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Fear, stereotypes, ignorance and hunger have this in common: They seldom survive sharing a meal, honest conversation, a desire to learn and making eye contact with the stranger across the table.
Sariah Toronto, of the Yale Ward, says the idea came up during a discussion a few months ago about "what else we can do as members of the LDS faith to show support for our neighbors."
Toronto, recalling her exposure to Islam during past travels to Israel, the United Arab Emirates, Egypt and other Muslim countries, found support for hosting an iftar.
These communal meals break the daily fast at sundown during Islam's observance of Ramadan, a month of fasting, prayer, scripture study and charity (May 26-June 24 this year) for all devout Muslims. Figs, fruit and water initially are used to break the day's fast, followed by a time of prayer before the main meal.
Those mosques plan to bring such iftar dishes as "biryani," a spicy concoction of rice, meats, dried fruits, eggs and yogurt, as well as myriad traditional foods from a range of Muslim ethnicities.
Mormon participants will share side dishes, salads and, Toronto expects, open minds and hearts, blended with a willingness to make new friends.
Imam Shuaib Din, of the Utah Islamic Center in Sandy, sees sharing iftar with his Mormon neighbors for the first time as an important milestone.
"There are many interfaith opportunities throughout the year the Interfaith Roundtable, 'Meet the Muslims' open houses by local mosques, and monthly interfaith prayer services but this is the only interfaith event I know of pertaining to non-Muslims hosting Muslims for an iftar breaking of the fast," says the imam, who has served in Utah for 17 years.
Toronto agrees that the two religions have much in common, including "an incredible number of similarities" among them strong family values, a founding prophet, avoidance of alcohol, clergy largely drawn from the laity, charitable outreaches and, of course, fasting "in our devotion to faith and the values we hold. This [iftar] is very fertile ground to understand each other better."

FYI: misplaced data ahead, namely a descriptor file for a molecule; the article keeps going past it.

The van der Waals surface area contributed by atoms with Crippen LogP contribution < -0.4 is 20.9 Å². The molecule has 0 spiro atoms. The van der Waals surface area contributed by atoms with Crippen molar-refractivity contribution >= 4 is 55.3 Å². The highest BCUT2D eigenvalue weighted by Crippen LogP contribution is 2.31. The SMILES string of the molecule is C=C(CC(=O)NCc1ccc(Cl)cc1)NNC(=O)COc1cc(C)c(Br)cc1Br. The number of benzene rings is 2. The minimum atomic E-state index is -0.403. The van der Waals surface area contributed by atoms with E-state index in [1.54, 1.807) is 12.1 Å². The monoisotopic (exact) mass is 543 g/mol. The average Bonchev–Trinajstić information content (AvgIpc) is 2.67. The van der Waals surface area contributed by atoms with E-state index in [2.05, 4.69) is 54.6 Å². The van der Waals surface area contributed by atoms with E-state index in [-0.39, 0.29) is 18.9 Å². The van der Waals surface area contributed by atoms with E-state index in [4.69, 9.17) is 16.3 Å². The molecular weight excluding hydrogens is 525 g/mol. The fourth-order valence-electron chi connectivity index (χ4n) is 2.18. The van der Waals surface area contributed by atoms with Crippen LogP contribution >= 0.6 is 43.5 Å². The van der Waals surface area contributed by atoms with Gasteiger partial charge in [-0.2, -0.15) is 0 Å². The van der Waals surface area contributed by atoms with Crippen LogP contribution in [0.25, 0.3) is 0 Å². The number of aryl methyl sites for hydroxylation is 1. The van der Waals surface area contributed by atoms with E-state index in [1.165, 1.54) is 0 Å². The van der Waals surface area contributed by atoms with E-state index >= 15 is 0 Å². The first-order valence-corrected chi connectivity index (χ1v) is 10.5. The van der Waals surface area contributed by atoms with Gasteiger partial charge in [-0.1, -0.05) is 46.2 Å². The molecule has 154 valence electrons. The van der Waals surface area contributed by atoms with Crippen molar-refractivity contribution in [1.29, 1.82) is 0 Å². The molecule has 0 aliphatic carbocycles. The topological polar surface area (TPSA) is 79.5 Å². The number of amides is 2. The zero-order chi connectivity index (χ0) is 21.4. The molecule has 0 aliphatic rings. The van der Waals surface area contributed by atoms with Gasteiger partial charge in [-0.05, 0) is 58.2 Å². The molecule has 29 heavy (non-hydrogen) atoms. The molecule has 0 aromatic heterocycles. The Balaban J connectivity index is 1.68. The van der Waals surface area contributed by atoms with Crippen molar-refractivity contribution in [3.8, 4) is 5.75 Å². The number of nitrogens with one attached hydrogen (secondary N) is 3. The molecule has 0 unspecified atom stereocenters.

Adds Din: "Muslims, in general, feel very comfortable living in Utah, [and] we as a community would like to reciprocate and hopefully be hosts as gracious as they are to us."
For Kristen Hodges, of the Gregson Ward, organizing an iftar dinner grew out of preparation nearly two years ago for a lesson she gave to women in her ward's Relief Society on the subject of fasting.
"I did some research on other religious traditions that incorporate fasting," she recalls, "so that we could reimagine our own [LDS] fast how they do it and what it means to other faiths."
Hodges came across a newspaper account of some Southern California Mormon congregations that had staged iftar events. She shared that with her listeners, and the notion may have ended there.
Then, this January, Hodges, her husband and a group of other non-Muslims attended a Somali mosque's Friday evening services. "It was an attempt to let them know they were welcome in our community," she says.
In the months that followed, Hodges thought more about the iftar dinners she had read about.
"I decided to try to get one started here," she says. "My bishop thought it was a great idea; he had attended one years ago . . . and he loved the experience."
The Gregson Ward, too, found acceptance when Hodges reached out to her Muslim neighbors, including Faeiza Javed, a 25-year-old woman raised in Utah.
Javed, who occasionally wears a hijab a traditional head covering for Muslim women has gotten used to drawing stares. Rather than responding with anger, though, she has made a point of being both an outspoken foe of "Islamophobia" and a patient teacher to the willing.
"People can be standoffish and hesitant when they see me," Javed acknowledges. "But other times they are just more curious and worried about offending me and don't ask questions. Others come right up and stereotypes don't survive [learning about her faith]."
That's why the Gregson Ward's iftar is important. "I love to help. This is a great initiative,"Javed says. " ... The best way to combat such things [as prejudice] is through dialogue."
That sentiment is echoed by Amim Yussuf Abdi, of Salt Lake City's Madina Masjid Mosque. He plans to speak at the interfaith meal and is "very happy" to attend the gathering to meet the LDS community.
"My topic," he says, "will be the importance of educating people [about] the month of Ramadan, building bridges between Muslims and Mormons, and the importance of [such] relationships."
About Ramadan and iftar
Ramadan falls on the ninth month of the Islamic calendar, or Shaban, this year running from sundown May 26, to sundown June 24.
With few exceptions (the elderly, pregnant women, diabetics and those with illness), observant Muslims fast from dawn to sunset.
The fasts are broken only for pre-dawn and post-dusk meals, suhoor and iftar, respectively.
Along with daily fasting, Muslims are urged to pray, read Islam's holy book, the Quran, and do more good deeds. It is believed that spiritual rewards for their self-denial, contemplation and prayers are especially multiplied during the month of Ramadan.